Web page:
Historians have reached a broad consensus on the content, function and importance of the image of Bismarck within Germany’s political culture over the past 125 years.
Bismarck's most important legacy is the unification of Germany. Germany had existed as a collection of hundreds of separate principalities and Free Cities since the formation of the Holy Roman Empire. Over the next hundred years various kings and rulers had tried to unify the German states without success until Bismarck. Largely as a result of Bismarck's efforts, the various German kingdoms were united into a single country. Following unification, Germany became one of the most powerful nations in Europe. Bismarck's astute, cautious, and pragmatic foreign policies allowed Germany to retain peacefully the powerful position into which he had brought it; maintaining amiable diplomacy with almost all European nations. France, the main exception, was devastated by Bismarck's wars and his harsh subsequent policies towards it; France became one of Germany's most bitter enemies in Europe. Austria, too, was weakened by the creation of a German Empire, though to a much lesser extent than France. Bismarck believed that as long as Britain, Russia and Italy were assured of the peaceful nature of the German Empire, French belligerency could be contained; his diplomatic feats were undone, however, by Kaiser Wilhelm II, whose policies unified other European powers against Germany in time for World War I. Historians stress that Bismarck’s peace-oriented, ‘saturated continental diplomacy’ was increasingly unpopular, because it consciously reined in any expansionist drives. In dramatic contrast stands the ambition of Wilhelm II’s Weltpolitik to secure the Reich’s future through expansion, leading to World War I. Likewise Bismarck’s policy to deny the military a dominant voice in foreign political decisionmaking was overturned by 1914 as Germany became an armed state.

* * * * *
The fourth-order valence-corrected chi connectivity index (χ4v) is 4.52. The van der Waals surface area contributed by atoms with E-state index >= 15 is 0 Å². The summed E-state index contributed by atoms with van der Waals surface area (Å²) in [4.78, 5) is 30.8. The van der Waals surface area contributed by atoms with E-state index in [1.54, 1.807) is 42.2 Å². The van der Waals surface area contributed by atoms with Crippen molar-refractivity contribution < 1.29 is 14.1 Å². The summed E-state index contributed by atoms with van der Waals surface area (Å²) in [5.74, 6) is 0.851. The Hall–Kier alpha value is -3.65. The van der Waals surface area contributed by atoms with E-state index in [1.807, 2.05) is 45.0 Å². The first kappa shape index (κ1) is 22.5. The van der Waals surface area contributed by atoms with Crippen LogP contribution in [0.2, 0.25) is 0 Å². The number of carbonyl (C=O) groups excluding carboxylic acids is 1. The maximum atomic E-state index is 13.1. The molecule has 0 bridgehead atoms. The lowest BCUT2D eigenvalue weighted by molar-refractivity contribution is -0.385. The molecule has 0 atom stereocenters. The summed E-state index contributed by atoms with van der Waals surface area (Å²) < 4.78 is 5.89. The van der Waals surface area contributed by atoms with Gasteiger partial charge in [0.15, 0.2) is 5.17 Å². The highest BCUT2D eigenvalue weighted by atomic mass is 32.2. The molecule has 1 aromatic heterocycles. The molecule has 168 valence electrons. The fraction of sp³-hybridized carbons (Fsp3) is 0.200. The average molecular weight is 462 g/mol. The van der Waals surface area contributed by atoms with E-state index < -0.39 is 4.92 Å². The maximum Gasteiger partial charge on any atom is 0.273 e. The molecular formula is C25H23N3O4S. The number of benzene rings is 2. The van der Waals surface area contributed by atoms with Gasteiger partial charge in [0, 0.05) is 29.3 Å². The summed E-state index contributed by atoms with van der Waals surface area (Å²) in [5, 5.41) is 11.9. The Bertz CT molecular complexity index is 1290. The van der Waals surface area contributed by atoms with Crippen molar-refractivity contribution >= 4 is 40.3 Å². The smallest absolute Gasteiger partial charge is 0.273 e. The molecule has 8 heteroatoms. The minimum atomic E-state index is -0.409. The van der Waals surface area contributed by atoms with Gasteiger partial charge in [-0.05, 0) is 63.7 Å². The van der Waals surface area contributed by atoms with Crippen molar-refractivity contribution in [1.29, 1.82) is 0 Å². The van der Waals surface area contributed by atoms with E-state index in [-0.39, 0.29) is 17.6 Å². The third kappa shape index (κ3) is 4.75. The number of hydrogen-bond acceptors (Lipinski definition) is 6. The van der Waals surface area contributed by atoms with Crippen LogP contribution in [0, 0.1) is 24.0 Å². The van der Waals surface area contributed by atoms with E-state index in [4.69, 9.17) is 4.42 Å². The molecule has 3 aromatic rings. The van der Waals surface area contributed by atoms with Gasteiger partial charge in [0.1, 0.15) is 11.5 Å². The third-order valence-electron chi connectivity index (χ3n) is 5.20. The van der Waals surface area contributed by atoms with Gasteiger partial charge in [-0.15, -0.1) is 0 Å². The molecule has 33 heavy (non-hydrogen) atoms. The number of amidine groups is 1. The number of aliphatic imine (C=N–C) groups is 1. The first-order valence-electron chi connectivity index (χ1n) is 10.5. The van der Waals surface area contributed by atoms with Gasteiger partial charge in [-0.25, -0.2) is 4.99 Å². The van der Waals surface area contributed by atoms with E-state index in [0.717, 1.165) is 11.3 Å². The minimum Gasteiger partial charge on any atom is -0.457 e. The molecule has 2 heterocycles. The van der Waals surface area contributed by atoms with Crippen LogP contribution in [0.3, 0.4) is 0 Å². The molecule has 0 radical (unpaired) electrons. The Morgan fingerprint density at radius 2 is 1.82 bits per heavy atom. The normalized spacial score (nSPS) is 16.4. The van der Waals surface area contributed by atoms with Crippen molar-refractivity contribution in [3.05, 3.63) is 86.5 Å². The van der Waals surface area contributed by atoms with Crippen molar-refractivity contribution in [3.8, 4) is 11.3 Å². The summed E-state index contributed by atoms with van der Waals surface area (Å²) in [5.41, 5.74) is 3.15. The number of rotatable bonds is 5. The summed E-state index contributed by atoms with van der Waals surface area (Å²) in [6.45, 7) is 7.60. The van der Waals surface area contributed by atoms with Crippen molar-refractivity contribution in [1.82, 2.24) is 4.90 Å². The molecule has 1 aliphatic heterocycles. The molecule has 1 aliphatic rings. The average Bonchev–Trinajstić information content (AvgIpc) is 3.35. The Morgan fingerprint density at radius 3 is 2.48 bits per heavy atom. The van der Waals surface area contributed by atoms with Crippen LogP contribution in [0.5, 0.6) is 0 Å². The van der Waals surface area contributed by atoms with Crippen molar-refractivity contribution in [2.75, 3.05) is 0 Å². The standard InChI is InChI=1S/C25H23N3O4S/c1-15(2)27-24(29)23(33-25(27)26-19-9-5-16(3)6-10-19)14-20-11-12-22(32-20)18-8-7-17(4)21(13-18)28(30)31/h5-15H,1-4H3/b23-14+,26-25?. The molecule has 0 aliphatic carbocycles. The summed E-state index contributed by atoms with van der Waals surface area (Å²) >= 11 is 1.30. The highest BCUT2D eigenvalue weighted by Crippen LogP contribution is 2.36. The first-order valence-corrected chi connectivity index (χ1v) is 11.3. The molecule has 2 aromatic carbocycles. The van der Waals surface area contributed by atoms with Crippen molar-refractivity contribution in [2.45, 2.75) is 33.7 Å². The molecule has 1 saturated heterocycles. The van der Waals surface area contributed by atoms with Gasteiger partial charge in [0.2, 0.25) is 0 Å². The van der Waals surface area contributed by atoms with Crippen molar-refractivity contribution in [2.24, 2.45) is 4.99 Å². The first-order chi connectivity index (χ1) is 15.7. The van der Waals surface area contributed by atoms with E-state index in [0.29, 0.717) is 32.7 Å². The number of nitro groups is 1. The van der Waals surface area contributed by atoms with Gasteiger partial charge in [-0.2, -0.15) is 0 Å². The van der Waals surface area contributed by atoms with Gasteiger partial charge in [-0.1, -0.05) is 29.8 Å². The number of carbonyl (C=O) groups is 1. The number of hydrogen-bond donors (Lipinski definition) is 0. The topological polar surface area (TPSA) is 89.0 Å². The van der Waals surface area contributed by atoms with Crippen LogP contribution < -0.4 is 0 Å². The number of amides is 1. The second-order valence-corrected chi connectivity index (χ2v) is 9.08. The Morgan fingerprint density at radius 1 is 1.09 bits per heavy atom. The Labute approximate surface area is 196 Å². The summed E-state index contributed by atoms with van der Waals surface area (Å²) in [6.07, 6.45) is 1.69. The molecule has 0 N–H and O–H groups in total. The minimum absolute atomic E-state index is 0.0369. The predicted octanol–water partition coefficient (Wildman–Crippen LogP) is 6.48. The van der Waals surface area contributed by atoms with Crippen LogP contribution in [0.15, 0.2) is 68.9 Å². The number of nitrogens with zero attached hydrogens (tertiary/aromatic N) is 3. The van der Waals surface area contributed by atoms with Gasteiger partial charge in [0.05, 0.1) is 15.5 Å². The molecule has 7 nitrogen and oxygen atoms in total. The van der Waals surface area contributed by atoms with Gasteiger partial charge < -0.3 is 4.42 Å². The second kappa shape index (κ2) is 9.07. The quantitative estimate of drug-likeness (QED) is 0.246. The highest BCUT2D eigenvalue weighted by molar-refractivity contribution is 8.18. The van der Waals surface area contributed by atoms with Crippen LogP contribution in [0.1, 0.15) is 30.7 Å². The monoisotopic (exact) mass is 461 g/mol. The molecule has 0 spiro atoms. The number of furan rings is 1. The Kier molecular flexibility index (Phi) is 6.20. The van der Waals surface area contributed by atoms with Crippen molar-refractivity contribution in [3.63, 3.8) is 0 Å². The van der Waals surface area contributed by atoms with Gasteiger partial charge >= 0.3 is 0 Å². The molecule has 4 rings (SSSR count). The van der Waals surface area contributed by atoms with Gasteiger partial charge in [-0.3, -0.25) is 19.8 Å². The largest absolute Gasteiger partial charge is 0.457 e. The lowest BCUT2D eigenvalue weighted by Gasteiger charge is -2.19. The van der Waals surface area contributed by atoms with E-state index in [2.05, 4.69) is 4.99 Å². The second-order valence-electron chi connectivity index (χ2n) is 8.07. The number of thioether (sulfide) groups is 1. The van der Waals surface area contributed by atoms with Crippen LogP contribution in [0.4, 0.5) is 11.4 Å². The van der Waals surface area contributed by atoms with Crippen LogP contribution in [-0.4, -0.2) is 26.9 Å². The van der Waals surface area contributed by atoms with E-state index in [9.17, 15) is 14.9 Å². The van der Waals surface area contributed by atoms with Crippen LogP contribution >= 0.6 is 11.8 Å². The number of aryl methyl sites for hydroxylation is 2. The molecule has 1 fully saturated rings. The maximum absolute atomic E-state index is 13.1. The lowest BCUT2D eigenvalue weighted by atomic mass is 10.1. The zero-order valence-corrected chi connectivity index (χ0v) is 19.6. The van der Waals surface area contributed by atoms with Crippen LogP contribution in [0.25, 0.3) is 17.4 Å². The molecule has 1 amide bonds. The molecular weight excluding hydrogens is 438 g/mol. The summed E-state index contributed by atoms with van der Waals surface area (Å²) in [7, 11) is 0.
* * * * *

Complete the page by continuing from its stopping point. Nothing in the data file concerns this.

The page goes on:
In British writing (e.g. the biographies by Taylor, Palmer or Crankshaw) Bismarck is often seen as an ambivalent figure, undoubtedly a man of great skill but who left no lasting system in place to guide successors less skilled than himself. Being a committed monarchist himself, Bismarck could not envision any effective constitutional check to the power of the Emperor, thus placing a time bomb in a foundation of the State he created.
During most of his nearly 30 year-long tenure, Bismarck held undisputed control over the government's policies. He was well supported by his friend Albrecht von Roon, the war minister, as well as the leader of the Prussian army Helmuth von Moltke. Bismarck's diplomatic moves relied on a victorious Prussian military, and these two people gave Bismarck the victories he needed to convince the smaller German states to join Prussia.
Bismarck took steps to silence or restrain political opposition, as evidenced by laws restricting the freedom of the press, the Kulturkampf, and the anti-socialist laws. His king (later Emperor) Wilhelm I rarely challenged the Chancellor's decisions; on several occasions, Bismarck obtained his monarch's approval by threatening to resign. However, Wilhelm II intended to govern the country himself, making the ousting of Bismarck one of his first tasks as Kaiser. Bismarck's successors as Chancellor were much less influential, as power was concentrated in the Emperor's hands.
Numerous statues and memorials dot the cities, towns, and countryside of Germany, and the famous Bismarck Memorial in Berlin, not to mention numerous Bismarck towers on four continents. The only memorial showing him as a student at Göttingen University (together with his dog Tiran) and as a member of his Corps Hannovera was re-erected in 2006 at the Rudelsburg. The gleaming white The Bismarck-Denkmal (German for Bismarck monument) is a monument in the city of Hamburg. It stands in the centre of the St. Pauli district. Built in 1906, it is the largest and probably most well-known memorial to Bismarck worldwide. The statues depicted him as massive, monolithic, rigid and unambiguous. Two ships of the German Imperial Navy (Kaiserliche Marine), and the Bismarck from the World War II–era, were named after him.
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